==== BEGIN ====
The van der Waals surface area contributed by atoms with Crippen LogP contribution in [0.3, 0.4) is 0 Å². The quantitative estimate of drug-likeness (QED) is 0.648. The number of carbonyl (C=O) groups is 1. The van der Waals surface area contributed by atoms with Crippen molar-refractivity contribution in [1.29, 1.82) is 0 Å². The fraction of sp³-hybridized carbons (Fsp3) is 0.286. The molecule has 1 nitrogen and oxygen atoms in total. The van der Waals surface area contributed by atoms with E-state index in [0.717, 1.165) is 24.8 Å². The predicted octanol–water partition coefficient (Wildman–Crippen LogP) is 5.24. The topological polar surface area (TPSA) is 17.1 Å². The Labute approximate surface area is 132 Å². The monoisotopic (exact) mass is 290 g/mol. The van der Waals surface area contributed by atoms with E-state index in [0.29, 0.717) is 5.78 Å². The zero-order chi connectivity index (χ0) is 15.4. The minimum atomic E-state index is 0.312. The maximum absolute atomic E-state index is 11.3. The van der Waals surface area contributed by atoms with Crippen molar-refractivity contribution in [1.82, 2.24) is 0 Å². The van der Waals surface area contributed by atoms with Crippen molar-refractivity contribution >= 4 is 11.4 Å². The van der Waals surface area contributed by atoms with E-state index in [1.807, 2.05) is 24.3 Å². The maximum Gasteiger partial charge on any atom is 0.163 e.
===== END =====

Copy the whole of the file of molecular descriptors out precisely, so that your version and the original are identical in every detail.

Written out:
The van der Waals surface area contributed by atoms with Crippen LogP contribution in [0.3, 0.4) is 0 Å². The quantitative estimate of drug-likeness (QED) is 0.648. The number of carbonyl (C=O) groups is 1. The van der Waals surface area contributed by atoms with Crippen molar-refractivity contribution in [1.29, 1.82) is 0 Å². The fraction of sp³-hybridized carbons (Fsp3) is 0.286. The molecule has 1 nitrogen and oxygen atoms in total. The van der Waals surface area contributed by atoms with E-state index in [0.717, 1.165) is 24.8 Å². The predicted octanol–water partition coefficient (Wildman–Crippen LogP) is 5.24. The topological polar surface area (TPSA) is 17.1 Å². The Labute approximate surface area is 132 Å². The monoisotopic (exact) mass is 290 g/mol. The van der Waals surface area contributed by atoms with E-state index in [0.29, 0.717) is 5.78 Å². The zero-order chi connectivity index (χ0) is 15.4. The minimum atomic E-state index is 0.312. The maximum absolute atomic E-state index is 11.3. The van der Waals surface area contributed by atoms with Crippen molar-refractivity contribution in [1.82, 2.24) is 0 Å². The van der Waals surface area contributed by atoms with Crippen molar-refractivity contribution >= 4 is 11.4 Å². The van der Waals surface area contributed by atoms with E-state index in [1.807, 2.05) is 24.3 Å². The maximum Gasteiger partial charge on any atom is 0.163 e.